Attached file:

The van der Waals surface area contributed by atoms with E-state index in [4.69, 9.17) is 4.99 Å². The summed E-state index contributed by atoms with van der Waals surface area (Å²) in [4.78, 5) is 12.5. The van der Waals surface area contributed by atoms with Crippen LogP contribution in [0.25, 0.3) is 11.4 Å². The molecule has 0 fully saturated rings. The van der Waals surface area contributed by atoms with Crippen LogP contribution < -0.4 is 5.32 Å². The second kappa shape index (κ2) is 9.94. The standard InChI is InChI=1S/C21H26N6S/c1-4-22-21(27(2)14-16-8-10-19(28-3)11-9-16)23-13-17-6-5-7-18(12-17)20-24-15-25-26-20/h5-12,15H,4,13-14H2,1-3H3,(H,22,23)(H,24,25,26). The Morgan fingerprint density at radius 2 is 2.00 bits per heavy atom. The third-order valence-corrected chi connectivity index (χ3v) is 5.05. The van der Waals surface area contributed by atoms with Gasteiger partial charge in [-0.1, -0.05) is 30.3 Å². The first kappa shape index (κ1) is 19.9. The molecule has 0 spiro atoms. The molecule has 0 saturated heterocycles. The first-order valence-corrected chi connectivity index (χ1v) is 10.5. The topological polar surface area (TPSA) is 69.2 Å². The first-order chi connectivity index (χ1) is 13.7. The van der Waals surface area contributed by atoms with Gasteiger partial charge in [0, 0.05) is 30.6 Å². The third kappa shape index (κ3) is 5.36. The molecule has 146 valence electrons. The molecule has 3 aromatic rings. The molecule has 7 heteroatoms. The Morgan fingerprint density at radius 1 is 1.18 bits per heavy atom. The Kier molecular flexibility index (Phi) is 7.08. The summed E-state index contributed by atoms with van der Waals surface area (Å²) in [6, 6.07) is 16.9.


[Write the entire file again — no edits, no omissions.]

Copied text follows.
The van der Waals surface area contributed by atoms with E-state index in [4.69, 9.17) is 4.99 Å². The summed E-state index contributed by atoms with van der Waals surface area (Å²) in [4.78, 5) is 12.5. The van der Waals surface area contributed by atoms with Crippen LogP contribution in [0.25, 0.3) is 11.4 Å². The molecule has 0 fully saturated rings. The van der Waals surface area contributed by atoms with Crippen LogP contribution < -0.4 is 5.32 Å². The second kappa shape index (κ2) is 9.94. The standard InChI is InChI=1S/C21H26N6S/c1-4-22-21(27(2)14-16-8-10-19(28-3)11-9-16)23-13-17-6-5-7-18(12-17)20-24-15-25-26-20/h5-12,15H,4,13-14H2,1-3H3,(H,22,23)(H,24,25,26). The Morgan fingerprint density at radius 2 is 2.00 bits per heavy atom. The third-order valence-corrected chi connectivity index (χ3v) is 5.05. The van der Waals surface area contributed by atoms with Gasteiger partial charge in [-0.1, -0.05) is 30.3 Å². The first kappa shape index (κ1) is 19.9. The molecule has 0 spiro atoms. The molecule has 0 saturated heterocycles. The first-order valence-corrected chi connectivity index (χ1v) is 10.5. The topological polar surface area (TPSA) is 69.2 Å². The first-order chi connectivity index (χ1) is 13.7. The van der Waals surface area contributed by atoms with Gasteiger partial charge in [0, 0.05) is 30.6 Å². The third kappa shape index (κ3) is 5.36. The molecule has 146 valence electrons. The molecule has 3 aromatic rings. The molecule has 7 heteroatoms. The Morgan fingerprint density at radius 1 is 1.18 bits per heavy atom. The Kier molecular flexibility index (Phi) is 7.08. The summed E-state index contributed by atoms with van der Waals surface area (Å²) in [6, 6.07) is 16.9.